how to improve your return on information

 “A wealth of information creates a poverty of attention and a need to allocate that attention efficiently among the overabundance of information sources that might consume it.” ~ Herbert Simon

When we face a decision, we first search for information and the bigger the decision, the more information we usually seek.

 The problem, however, is it takes time and energy to review each piece of information yet we live in a society where we now have access to exponentially more information than time and energy.

 How can we solve this problem? In the same way that investors seek a “return on investment” I believe people should evaluate the type of “return” they’re getting on the information they collect.

 Here are some steps I take to improve my “Return on Information

  • What is the potential cost for choosing the wrong option?
    • The lower the cost, the less time I spend searching for and reviewing information.
    • I will spend a lot more time choosing the best doctor for an operation than I will decision on what new restaurant to try.
  • What is the potential reward for choosing the right option?
    • Don’t spend too much time on a decision whose potential payoff is not that great.
  • What outcome is most important for me? What am I willing to sacrifice in order to reach that outcome?
    • The most relatable example of this is the type of cars my wife and I drive. I have a small sporty car but not much space and she has a SUV that has room for lots of stuff.
  • How reliable is the source?
    • I filter away unreliable sources. Junk information in means junk decisions out.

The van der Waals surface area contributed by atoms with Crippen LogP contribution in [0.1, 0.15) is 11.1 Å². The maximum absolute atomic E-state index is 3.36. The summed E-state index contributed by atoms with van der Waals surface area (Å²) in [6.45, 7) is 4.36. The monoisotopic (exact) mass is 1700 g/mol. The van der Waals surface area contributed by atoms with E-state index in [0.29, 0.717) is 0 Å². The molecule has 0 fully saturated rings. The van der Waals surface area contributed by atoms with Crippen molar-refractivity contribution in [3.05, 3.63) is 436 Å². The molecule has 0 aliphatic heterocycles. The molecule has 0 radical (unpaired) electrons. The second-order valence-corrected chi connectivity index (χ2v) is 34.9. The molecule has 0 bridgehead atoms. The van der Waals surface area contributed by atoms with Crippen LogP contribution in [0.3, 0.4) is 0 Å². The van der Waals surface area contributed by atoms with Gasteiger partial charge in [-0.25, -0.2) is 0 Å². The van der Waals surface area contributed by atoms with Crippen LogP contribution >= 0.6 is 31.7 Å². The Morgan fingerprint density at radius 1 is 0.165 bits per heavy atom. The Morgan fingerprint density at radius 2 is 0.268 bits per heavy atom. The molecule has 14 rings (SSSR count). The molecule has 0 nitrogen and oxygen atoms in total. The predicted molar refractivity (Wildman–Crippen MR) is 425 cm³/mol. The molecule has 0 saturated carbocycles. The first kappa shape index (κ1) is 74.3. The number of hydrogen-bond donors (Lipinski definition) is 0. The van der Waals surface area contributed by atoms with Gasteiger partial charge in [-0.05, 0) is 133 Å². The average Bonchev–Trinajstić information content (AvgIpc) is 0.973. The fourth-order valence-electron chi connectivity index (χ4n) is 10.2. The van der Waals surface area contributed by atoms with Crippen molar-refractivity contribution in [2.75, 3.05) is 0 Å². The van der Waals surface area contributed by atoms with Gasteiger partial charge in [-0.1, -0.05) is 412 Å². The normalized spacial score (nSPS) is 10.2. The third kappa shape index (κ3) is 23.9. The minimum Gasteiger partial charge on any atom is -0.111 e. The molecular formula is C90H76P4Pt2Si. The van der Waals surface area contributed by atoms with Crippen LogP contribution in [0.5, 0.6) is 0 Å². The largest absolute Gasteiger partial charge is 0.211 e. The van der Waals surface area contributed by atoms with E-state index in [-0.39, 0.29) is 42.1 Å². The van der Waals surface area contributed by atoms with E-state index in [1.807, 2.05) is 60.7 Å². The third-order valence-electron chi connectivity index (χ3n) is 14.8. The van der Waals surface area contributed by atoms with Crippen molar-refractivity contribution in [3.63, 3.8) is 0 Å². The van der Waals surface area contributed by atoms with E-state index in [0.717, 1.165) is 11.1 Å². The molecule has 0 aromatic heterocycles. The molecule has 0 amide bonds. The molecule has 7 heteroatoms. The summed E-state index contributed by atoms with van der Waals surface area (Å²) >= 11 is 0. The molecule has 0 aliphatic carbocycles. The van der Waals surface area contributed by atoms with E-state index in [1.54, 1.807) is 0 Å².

• I try to eliminate the bad or biased sources. For example, I receive flyers from real estate agents saying “now is a great time to buy a house”. I suspect they may be biased when it comes to real estate.
  • Why am I still seeking information?
    • Am I seeking more information to “confirm” my previously held opinion or do I genuinely need help to make an “informed” decision? If I only seek out information that agrees with my views and ignore differing opinions, I am not a better informed decision maker.
  • How much time do I have to make this decision? Are these deadlines self imposed or are they from outside sources?
    • If I have too much time, I tend to over-research and over-analyze even if I’ve done enough already. In these instances, my research might e a form of procrastination.
  • Do I have to personally spend my time reviewing the information or can I rely on somebody else to do it for me?
    • Businesses like Angie’s Lists, Yelp, or movie review sites gather information and provide you with an easy-to-understand opinion.

 What questions do you ask to improve your “return on information?”

 Here’s one final thought: “Faced with the choice between changing one’s mind and proving there is no need to do so, almost everyone gets busy on the proof.” ~ John Kenneth Galbraith

Note: This article was orginally written as a guest post at

How the earning, saving and spending of wealth affects various parts of our lives.

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